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“Kids today are so entitled!” Parents throw up their hands and roll their eyes, as if they have no influence on their children’s expectations for what the world owes them.

The reality is, kids aren’t born feeling entitled or spoiled. They learn it from well-intentioned parents who don’t realize they’re teaching it by giving in to demands.

The world offers a lot of temptations in the form of material goods. Who hasn’t looked at what someone else has and wished they had it, too? So when kids start talking about the latest and greatest whatever, it’s tempting to give in to their demands because:

  • We’re in a hurry.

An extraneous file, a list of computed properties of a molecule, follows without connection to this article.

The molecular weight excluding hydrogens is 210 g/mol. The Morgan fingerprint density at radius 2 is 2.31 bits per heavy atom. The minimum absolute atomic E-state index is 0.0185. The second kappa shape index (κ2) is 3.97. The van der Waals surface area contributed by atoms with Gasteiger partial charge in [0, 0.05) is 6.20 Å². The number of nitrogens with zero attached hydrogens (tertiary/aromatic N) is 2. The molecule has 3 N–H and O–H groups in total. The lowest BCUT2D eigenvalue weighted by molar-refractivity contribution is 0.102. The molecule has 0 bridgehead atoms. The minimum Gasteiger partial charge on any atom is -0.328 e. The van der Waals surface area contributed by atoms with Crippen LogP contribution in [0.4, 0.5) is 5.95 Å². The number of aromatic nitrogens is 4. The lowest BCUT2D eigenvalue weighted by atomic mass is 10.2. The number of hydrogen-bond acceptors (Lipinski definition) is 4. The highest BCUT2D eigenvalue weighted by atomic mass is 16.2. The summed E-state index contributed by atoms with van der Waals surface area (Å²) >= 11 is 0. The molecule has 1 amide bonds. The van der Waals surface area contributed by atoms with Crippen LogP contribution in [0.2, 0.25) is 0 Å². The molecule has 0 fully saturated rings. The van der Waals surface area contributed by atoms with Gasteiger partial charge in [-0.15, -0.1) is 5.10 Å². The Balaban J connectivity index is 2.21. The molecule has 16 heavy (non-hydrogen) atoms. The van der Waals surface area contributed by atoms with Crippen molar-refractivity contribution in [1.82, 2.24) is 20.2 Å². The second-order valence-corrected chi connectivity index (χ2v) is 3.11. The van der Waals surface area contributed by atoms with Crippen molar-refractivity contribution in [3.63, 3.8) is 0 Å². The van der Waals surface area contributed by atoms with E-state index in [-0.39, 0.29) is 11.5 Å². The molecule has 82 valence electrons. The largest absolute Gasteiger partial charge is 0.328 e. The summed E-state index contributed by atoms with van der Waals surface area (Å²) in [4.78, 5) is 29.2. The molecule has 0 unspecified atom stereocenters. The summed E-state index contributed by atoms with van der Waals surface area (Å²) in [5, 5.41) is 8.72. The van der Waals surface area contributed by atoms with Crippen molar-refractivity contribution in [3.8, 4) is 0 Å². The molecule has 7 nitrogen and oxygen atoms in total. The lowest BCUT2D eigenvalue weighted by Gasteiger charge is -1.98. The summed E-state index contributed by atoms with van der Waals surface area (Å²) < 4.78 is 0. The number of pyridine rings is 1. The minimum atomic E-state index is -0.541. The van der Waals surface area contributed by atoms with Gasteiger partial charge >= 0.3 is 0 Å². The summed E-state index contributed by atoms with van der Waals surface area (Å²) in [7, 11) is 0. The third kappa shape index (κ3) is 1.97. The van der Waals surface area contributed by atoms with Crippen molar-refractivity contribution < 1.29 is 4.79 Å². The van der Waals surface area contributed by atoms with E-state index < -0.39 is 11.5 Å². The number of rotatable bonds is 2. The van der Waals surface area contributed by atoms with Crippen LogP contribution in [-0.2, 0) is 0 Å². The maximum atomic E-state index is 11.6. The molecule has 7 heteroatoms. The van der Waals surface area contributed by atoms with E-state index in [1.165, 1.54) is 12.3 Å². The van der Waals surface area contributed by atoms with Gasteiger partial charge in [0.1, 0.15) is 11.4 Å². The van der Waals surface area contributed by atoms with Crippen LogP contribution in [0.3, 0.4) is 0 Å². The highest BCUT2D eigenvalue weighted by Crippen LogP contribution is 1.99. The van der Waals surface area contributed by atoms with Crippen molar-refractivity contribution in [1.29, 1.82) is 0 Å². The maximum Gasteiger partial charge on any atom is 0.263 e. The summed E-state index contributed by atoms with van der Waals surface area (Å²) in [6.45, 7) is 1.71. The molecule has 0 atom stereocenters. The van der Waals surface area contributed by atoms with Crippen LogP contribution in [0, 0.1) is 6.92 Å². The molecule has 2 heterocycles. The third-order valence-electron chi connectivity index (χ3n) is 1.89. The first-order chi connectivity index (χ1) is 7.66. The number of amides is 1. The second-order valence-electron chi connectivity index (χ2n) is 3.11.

• We want to make sure our kids feel equal in their peer group.
  • We don’t want to deal with the conflict that’s created by saying “no.”
  • We have lots of other reasons, which result in kids who believe they should always get what they want.

The Positive Discipline program’s Significant Seven provides guiding principles for raising kids who expect to be contributing, responsible members of the family.

Positive Discipline is based on the work of psychologist Alfred Adler, who believed that human behavior is motivated by the need for belonging and significance.

Dr. Jane Nelsen, one of the founders of Positive Discipline, differentiates these two values by explaining that belonging is about helping children “feel loved,” and significance is about “helping develop capability and responsibility through contribution.”






By Eva Dwight, BA, MEd, ACC, CPDT  (Written for All The Moms, USA Today,

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